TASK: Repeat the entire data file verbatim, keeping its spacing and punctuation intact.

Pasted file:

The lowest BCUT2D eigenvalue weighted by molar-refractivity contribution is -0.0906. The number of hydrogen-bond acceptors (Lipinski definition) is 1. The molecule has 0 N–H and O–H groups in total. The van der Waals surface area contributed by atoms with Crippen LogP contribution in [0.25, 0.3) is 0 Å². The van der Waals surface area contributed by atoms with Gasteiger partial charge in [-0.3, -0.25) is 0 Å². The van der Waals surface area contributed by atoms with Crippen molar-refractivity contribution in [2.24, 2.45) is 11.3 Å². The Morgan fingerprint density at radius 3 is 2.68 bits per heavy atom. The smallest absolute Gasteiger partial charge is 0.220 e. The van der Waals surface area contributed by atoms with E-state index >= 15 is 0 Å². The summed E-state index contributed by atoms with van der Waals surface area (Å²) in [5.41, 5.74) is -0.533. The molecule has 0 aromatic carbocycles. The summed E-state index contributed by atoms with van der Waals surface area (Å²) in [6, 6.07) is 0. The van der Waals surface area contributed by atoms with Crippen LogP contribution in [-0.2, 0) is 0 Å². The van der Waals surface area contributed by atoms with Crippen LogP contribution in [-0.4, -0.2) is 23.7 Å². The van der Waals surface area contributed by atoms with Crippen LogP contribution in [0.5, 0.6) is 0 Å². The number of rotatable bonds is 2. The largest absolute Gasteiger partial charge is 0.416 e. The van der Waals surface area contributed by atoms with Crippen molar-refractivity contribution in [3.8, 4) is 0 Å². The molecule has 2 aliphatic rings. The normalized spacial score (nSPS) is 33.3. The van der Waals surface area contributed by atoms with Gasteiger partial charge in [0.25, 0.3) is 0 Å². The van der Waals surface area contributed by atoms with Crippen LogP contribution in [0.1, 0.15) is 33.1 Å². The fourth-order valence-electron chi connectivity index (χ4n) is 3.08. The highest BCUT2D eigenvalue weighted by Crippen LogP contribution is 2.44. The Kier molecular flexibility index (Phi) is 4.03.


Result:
The lowest BCUT2D eigenvalue weighted by molar-refractivity contribution is -0.0906. The number of hydrogen-bond acceptors (Lipinski definition) is 1. The molecule has 0 N–H and O–H groups in total. The van der Waals surface area contributed by atoms with Crippen LogP contribution in [0.25, 0.3) is 0 Å². The van der Waals surface area contributed by atoms with Gasteiger partial charge in [-0.3, -0.25) is 0 Å². The van der Waals surface area contributed by atoms with Crippen molar-refractivity contribution in [2.24, 2.45) is 11.3 Å². The Morgan fingerprint density at radius 3 is 2.68 bits per heavy atom. The smallest absolute Gasteiger partial charge is 0.220 e. The van der Waals surface area contributed by atoms with E-state index >= 15 is 0 Å². The summed E-state index contributed by atoms with van der Waals surface area (Å²) in [5.41, 5.74) is -0.533. The molecule has 0 aromatic carbocycles. The summed E-state index contributed by atoms with van der Waals surface area (Å²) in [6, 6.07) is 0. The van der Waals surface area contributed by atoms with Crippen LogP contribution in [-0.2, 0) is 0 Å². The van der Waals surface area contributed by atoms with Crippen LogP contribution in [-0.4, -0.2) is 23.7 Å². The van der Waals surface area contributed by atoms with Crippen LogP contribution in [0.5, 0.6) is 0 Å². The number of rotatable bonds is 2. The largest absolute Gasteiger partial charge is 0.416 e. The van der Waals surface area contributed by atoms with Crippen molar-refractivity contribution in [3.8, 4) is 0 Å². The molecule has 2 aliphatic rings. The normalized spacial score (nSPS) is 33.3. The van der Waals surface area contributed by atoms with Gasteiger partial charge in [0.25, 0.3) is 0 Å². The van der Waals surface area contributed by atoms with Crippen LogP contribution in [0.1, 0.15) is 33.1 Å². The fourth-order valence-electron chi connectivity index (χ4n) is 3.08. The highest BCUT2D eigenvalue weighted by Crippen LogP contribution is 2.44. The Kier molecular flexibility index (Phi) is 4.03.